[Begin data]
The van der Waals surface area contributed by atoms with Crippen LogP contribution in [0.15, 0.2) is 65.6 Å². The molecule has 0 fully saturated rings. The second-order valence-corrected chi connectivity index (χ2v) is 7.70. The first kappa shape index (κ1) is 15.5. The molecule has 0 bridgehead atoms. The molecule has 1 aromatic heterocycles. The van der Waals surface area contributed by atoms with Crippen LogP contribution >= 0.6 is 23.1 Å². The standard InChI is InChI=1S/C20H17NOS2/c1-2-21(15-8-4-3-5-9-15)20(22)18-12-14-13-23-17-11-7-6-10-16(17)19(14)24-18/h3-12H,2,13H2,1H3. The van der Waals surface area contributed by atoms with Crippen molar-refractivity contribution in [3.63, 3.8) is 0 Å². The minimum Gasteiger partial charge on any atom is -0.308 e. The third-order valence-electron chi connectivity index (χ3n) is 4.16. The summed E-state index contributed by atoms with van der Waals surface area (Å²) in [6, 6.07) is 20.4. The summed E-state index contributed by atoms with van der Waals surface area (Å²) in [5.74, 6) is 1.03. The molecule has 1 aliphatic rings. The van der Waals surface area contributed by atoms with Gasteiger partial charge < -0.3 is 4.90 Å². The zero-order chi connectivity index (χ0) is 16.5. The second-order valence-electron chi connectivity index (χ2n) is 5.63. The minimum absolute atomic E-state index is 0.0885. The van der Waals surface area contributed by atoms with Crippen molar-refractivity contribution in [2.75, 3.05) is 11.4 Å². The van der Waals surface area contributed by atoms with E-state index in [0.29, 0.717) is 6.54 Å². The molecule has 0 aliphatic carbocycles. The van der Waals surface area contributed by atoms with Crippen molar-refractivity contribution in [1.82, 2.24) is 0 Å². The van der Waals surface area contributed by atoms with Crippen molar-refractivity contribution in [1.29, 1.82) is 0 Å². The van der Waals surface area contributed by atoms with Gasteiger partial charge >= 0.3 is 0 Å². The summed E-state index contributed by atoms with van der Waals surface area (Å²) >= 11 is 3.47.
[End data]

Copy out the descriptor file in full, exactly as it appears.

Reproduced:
The van der Waals surface area contributed by atoms with Crippen LogP contribution in [0.15, 0.2) is 65.6 Å². The molecule has 0 fully saturated rings. The second-order valence-corrected chi connectivity index (χ2v) is 7.70. The first kappa shape index (κ1) is 15.5. The molecule has 0 bridgehead atoms. The molecule has 1 aromatic heterocycles. The van der Waals surface area contributed by atoms with Crippen LogP contribution >= 0.6 is 23.1 Å². The standard InChI is InChI=1S/C20H17NOS2/c1-2-21(15-8-4-3-5-9-15)20(22)18-12-14-13-23-17-11-7-6-10-16(17)19(14)24-18/h3-12H,2,13H2,1H3. The van der Waals surface area contributed by atoms with Crippen molar-refractivity contribution in [3.63, 3.8) is 0 Å². The minimum Gasteiger partial charge on any atom is -0.308 e. The third-order valence-electron chi connectivity index (χ3n) is 4.16. The summed E-state index contributed by atoms with van der Waals surface area (Å²) in [6, 6.07) is 20.4. The summed E-state index contributed by atoms with van der Waals surface area (Å²) in [5.74, 6) is 1.03. The molecule has 1 aliphatic rings. The van der Waals surface area contributed by atoms with Gasteiger partial charge < -0.3 is 4.90 Å². The zero-order chi connectivity index (χ0) is 16.5. The second-order valence-electron chi connectivity index (χ2n) is 5.63. The minimum absolute atomic E-state index is 0.0885. The van der Waals surface area contributed by atoms with Crippen molar-refractivity contribution in [2.75, 3.05) is 11.4 Å². The van der Waals surface area contributed by atoms with E-state index in [0.29, 0.717) is 6.54 Å². The molecule has 0 aliphatic carbocycles. The van der Waals surface area contributed by atoms with Crippen molar-refractivity contribution in [1.82, 2.24) is 0 Å². The van der Waals surface area contributed by atoms with Crippen molar-refractivity contribution in [1.29, 1.82) is 0 Å². The van der Waals surface area contributed by atoms with Gasteiger partial charge >= 0.3 is 0 Å². The summed E-state index contributed by atoms with van der Waals surface area (Å²) >= 11 is 3.47.